Subtext 2.5 Skin Improvements

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Deploying a Subtext skin used to be one of the biggest annoyances with Subtext prior to version 2.5. The main problem was that you couldn’t simply copy a skin folder into the Skins directory and just have it work because the configuration for a given skin is centrally located in the Skins.config file.

elephant-skinIn other words, a skin wasn’t self contained in a single folder. With Subtext 2.5, this has changed. Skins are fully self contained and there is no longer a need for a central configuration file for skins.

What this means for you is that it is now way easier to share skins. When you get a skin folder, you just drop it into the /skins directory and you’re done!

In most cases, there’s no need for any configuration file whatsoever. If your skin contains a CSS stylesheet named style.css, that stylesheet is automatically picked up. Also, with Subtext 2.5, you can provide a thumbnail for your skin by adding a file named SkinIcon.png into your skin folder. That’ll show up in the improved Skin picker.

When To Use A Skin.config File

Each skin can have its own manifest file named Skin.config.This file is useful when you have multiple CSS and JavaScript files you’d like to include other than style.css (though even in this case it’s not absolutely necessary as you can reference the stylesheets in PageTemplate.ascx directly).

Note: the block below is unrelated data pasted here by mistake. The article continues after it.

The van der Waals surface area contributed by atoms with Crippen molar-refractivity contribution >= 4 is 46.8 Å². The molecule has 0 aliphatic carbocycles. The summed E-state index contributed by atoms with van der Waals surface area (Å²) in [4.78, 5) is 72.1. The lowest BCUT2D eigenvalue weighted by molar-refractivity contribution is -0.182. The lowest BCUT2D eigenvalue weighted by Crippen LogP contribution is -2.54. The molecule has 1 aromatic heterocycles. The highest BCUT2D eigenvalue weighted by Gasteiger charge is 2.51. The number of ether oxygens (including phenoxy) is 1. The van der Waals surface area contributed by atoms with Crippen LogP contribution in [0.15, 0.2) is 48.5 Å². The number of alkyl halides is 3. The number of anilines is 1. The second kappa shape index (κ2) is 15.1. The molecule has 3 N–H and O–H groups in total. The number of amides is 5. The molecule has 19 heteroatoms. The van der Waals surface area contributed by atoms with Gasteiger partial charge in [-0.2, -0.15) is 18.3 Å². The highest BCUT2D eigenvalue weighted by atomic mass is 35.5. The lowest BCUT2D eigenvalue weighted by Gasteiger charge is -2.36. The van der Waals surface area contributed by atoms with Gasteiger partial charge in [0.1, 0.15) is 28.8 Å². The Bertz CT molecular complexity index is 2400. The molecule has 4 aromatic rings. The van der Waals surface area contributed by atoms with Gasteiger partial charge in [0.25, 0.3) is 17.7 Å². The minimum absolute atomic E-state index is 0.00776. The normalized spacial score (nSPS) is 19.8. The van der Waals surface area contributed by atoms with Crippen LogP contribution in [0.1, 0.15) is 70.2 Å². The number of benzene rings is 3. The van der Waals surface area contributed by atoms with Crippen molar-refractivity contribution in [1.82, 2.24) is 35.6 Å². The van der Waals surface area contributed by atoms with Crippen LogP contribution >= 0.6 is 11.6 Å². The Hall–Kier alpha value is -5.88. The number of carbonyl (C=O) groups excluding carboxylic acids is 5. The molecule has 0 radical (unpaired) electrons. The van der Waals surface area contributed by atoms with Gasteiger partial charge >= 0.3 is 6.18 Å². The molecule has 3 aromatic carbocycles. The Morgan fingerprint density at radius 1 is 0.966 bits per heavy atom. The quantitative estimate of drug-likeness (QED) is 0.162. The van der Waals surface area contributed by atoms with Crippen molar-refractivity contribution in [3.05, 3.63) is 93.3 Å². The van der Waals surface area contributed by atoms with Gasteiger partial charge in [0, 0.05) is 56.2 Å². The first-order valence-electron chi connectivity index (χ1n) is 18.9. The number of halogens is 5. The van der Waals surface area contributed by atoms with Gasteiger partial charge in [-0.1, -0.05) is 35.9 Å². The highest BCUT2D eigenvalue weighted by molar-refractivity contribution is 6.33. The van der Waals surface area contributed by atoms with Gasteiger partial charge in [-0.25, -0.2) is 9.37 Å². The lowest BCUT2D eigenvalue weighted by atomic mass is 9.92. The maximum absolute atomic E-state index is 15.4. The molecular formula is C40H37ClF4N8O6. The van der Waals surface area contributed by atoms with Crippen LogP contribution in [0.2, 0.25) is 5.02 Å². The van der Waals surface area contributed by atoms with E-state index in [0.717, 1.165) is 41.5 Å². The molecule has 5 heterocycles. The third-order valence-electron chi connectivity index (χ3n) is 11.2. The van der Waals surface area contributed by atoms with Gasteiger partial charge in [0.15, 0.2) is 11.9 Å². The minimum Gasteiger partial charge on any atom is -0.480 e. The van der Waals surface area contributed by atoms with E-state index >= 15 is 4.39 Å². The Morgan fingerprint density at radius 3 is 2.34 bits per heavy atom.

The other benefit of using the skin.config file to reference your stylesheets and script files is you can take advantage of our ability to merge these files together at runtime using the StyleMergeMode and ScriptMergeMode attributes.

Also, in some cases, a skin can have multiple themes differentiated by stylesheet as described in this blog post. A skin.config file can be used to specify these skin themes and their associated CSS file.

Creating a Skin.config file

Creating a skin.config file shouldn’t be too difficult. If you already have a Skins.User.config file, it’s a matter of copying the section of that file that pertains to your skin into a skin.config file within your skin folder and removing some extraneous nodes.

Here’s an example of a new skin.config file for my personal skin.

<?xml version="1.0" encoding="utf-8" ?>
<SkinTemplates>
    <SkinTemplate Name="Haacked-3.0">
        <Scripts>
            <Script Src="~/scripts/lightbox.js" />
            <Script Src="~/scripts/XFNHighlighter.js" />
        </Scripts>
        <Styles>
            <Style href="~/css/lightbox.css" />
            <Style href="~/skins/_System/csharp.css" />
            <Style href="~/skins/_System/commonstyle.css" />
            <Style href="~/skins/_System/commonlayout.css" />
            <Style href="~/scripts/XFNHighlighter.css" />
            <Style href="IEPatches.css" conditional="if IE" />
        </Styles>
    </SkinTemplate>
</SkinTemplates>

If you compare it to the old format, you’ll notice the <Skins> element is gone and there’s no need to specify the TemplateFolder since it’s assumed the folder containing this file is the template folder.

Hopefully soon, we’ll provide more comprehensive documentation on our wiki so you don’t have to go hunting around my blog for information on how to skin your blog. My advice is to copy an existing skin and just tweak it.

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